The itinerary <em>TITULORECORRIDO</em> has been successfully created. Now you can add in works from the Collection browser
<em>TITULOOBRA</em> added to <em>TITULORECORRIDO</em> itinerary


The Spanish Line in the British Museum. Drawings from the Renaissance to Goya Wednesday, March 20, 2013

For the first time in Spain, the Museo del Prado and the British Museum are presenting an extensive selection from the collection of Spanish drawings housed in the latter institution and considered one of the finest in the world. Arranged chronologically, the 71 drawings will allow visitors to appreciate the way Spanish artists expressed their commitment to the medium of drawing over a period spanning more than three hundred years, from the mid-16th century to the 19th century.

The Spanish Line in the British Museum. Drawings from the Renaissance to Goya

A Saint Tied to a Tree, José de Ribera, Red chalk, 232 x 170 mm, 1626, © The Trustees of the British Museum 1850, 0713.4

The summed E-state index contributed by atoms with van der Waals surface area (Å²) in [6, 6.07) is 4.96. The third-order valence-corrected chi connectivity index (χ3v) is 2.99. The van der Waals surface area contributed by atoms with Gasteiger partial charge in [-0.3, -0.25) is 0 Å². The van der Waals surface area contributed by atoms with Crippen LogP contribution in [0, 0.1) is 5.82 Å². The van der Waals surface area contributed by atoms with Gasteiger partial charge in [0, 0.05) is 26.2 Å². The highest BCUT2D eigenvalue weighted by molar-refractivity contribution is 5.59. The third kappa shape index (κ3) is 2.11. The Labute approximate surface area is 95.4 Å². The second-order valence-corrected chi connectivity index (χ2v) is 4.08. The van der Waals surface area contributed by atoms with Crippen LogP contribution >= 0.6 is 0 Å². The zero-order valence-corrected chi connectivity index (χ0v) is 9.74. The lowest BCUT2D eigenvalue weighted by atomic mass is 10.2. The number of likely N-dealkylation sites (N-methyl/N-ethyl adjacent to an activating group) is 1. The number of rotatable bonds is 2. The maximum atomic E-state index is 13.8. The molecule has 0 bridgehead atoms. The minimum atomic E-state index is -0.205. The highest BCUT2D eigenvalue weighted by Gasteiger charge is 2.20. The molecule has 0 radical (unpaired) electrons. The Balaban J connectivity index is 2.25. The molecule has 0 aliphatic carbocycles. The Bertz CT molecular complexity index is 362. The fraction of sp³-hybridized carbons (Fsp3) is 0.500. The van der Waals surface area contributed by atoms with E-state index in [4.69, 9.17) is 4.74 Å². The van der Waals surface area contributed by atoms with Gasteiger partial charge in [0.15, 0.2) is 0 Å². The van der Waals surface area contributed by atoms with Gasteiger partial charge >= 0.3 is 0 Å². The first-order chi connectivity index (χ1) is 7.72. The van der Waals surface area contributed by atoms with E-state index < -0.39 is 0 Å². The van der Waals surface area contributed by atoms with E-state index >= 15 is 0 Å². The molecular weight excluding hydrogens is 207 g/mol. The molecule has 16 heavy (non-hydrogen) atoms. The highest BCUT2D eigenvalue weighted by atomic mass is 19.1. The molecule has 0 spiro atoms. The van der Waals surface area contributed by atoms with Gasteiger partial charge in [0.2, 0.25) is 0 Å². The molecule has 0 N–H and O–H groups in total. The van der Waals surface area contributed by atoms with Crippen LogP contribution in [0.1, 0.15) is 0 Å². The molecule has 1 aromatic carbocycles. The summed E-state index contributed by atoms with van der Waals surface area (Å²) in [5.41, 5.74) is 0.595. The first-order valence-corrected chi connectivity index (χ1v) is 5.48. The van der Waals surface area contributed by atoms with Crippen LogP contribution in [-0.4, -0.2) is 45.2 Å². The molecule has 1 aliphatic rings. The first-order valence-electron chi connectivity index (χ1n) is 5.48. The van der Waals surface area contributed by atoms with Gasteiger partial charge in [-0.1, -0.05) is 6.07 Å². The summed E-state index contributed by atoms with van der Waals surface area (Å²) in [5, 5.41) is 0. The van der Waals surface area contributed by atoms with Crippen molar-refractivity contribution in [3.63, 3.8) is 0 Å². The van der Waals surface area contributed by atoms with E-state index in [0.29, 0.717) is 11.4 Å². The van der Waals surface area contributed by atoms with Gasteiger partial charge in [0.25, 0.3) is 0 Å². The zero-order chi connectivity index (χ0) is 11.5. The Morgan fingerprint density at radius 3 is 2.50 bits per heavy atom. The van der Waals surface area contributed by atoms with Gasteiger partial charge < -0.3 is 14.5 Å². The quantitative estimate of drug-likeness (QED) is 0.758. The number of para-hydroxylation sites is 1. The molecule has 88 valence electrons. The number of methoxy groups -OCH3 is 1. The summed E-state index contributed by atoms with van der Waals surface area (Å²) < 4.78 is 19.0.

The exhibition includes drawings by all the most important artists of this period including Velázquez, Murillo, Zurbarán, Ribera and Goya, represented through some of their key works. Saint tied to a Tree by Ribera or Don Quixote assailed by Monsters by Goya are examples of the outstanding quality of this selection.

Drawings by Spanish artists were highly esteemed and collected in Great Britain from the mid-19th century onwards, reflecting the growing taste for Spanish art in that country which was encouraged by the publication of the two volumes of the Handbook for Travellers in Spain by Richard Ford (1845) and Annals of the Artists of Spain by William Stirling Maxwell (1848).

It was traditionally considered that Spanish artists were not particularly interested in drawing. This idea has, however, been revised in recent years and the present exhibition aims to demonstrate that the notion of drawing as a basis for the practice of art was well established in Spain from the Renaissance to the 19th century.

The 71 drawings in the exhibition are complemented by two paintings from the Prado’s collection for which the preparatory drawings are in London. The presence of these two oils by Vicente Carducho and Luis Paret allows for a reflection on the role of preparatory drawings in the final work.